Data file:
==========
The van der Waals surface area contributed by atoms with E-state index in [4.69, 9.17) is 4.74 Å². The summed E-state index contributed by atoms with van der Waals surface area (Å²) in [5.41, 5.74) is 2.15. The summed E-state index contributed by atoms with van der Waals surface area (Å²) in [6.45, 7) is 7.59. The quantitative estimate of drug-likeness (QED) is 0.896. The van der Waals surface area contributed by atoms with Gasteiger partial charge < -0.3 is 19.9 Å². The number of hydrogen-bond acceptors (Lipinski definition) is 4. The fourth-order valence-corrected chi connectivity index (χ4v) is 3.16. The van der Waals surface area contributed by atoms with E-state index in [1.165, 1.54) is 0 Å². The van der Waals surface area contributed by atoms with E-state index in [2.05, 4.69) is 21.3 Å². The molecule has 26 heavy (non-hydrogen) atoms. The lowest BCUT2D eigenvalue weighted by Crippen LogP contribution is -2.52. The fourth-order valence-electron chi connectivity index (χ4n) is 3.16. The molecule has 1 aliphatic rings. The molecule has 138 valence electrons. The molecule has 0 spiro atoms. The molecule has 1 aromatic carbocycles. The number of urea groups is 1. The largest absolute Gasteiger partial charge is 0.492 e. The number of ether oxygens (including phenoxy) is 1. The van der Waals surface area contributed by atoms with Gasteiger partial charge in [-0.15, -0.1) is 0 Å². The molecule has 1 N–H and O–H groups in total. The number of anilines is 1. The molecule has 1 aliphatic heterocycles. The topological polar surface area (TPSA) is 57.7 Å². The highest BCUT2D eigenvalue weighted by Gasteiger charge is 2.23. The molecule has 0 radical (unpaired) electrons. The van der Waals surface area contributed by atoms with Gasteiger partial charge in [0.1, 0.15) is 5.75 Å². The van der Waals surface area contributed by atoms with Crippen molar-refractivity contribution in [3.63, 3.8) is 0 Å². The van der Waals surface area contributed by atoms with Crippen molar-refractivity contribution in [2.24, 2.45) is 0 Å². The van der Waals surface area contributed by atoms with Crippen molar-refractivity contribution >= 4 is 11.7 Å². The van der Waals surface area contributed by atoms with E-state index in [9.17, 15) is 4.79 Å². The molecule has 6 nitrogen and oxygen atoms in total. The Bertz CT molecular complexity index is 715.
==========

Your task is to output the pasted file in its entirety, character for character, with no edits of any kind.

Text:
The van der Waals surface area contributed by atoms with E-state index in [4.69, 9.17) is 4.74 Å². The summed E-state index contributed by atoms with van der Waals surface area (Å²) in [5.41, 5.74) is 2.15. The summed E-state index contributed by atoms with van der Waals surface area (Å²) in [6.45, 7) is 7.59. The quantitative estimate of drug-likeness (QED) is 0.896. The van der Waals surface area contributed by atoms with Gasteiger partial charge < -0.3 is 19.9 Å². The number of hydrogen-bond acceptors (Lipinski definition) is 4. The fourth-order valence-corrected chi connectivity index (χ4v) is 3.16. The van der Waals surface area contributed by atoms with E-state index in [1.165, 1.54) is 0 Å². The van der Waals surface area contributed by atoms with E-state index in [2.05, 4.69) is 21.3 Å². The molecule has 26 heavy (non-hydrogen) atoms. The lowest BCUT2D eigenvalue weighted by Crippen LogP contribution is -2.52. The fourth-order valence-electron chi connectivity index (χ4n) is 3.16. The molecule has 1 aliphatic rings. The molecule has 138 valence electrons. The molecule has 0 spiro atoms. The molecule has 1 aromatic carbocycles. The number of urea groups is 1. The largest absolute Gasteiger partial charge is 0.492 e. The number of ether oxygens (including phenoxy) is 1. The van der Waals surface area contributed by atoms with Gasteiger partial charge in [-0.15, -0.1) is 0 Å². The molecule has 1 N–H and O–H groups in total. The number of anilines is 1. The molecule has 1 aliphatic heterocycles. The topological polar surface area (TPSA) is 57.7 Å². The highest BCUT2D eigenvalue weighted by Gasteiger charge is 2.23. The molecule has 0 radical (unpaired) electrons. The van der Waals surface area contributed by atoms with Gasteiger partial charge in [0.1, 0.15) is 5.75 Å². The van der Waals surface area contributed by atoms with Crippen molar-refractivity contribution in [3.63, 3.8) is 0 Å². The van der Waals surface area contributed by atoms with Crippen molar-refractivity contribution in [2.24, 2.45) is 0 Å². The van der Waals surface area contributed by atoms with Crippen molar-refractivity contribution >= 4 is 11.7 Å². The van der Waals surface area contributed by atoms with E-state index in [9.17, 15) is 4.79 Å². The molecule has 6 nitrogen and oxygen atoms in total. The Bertz CT molecular complexity index is 715.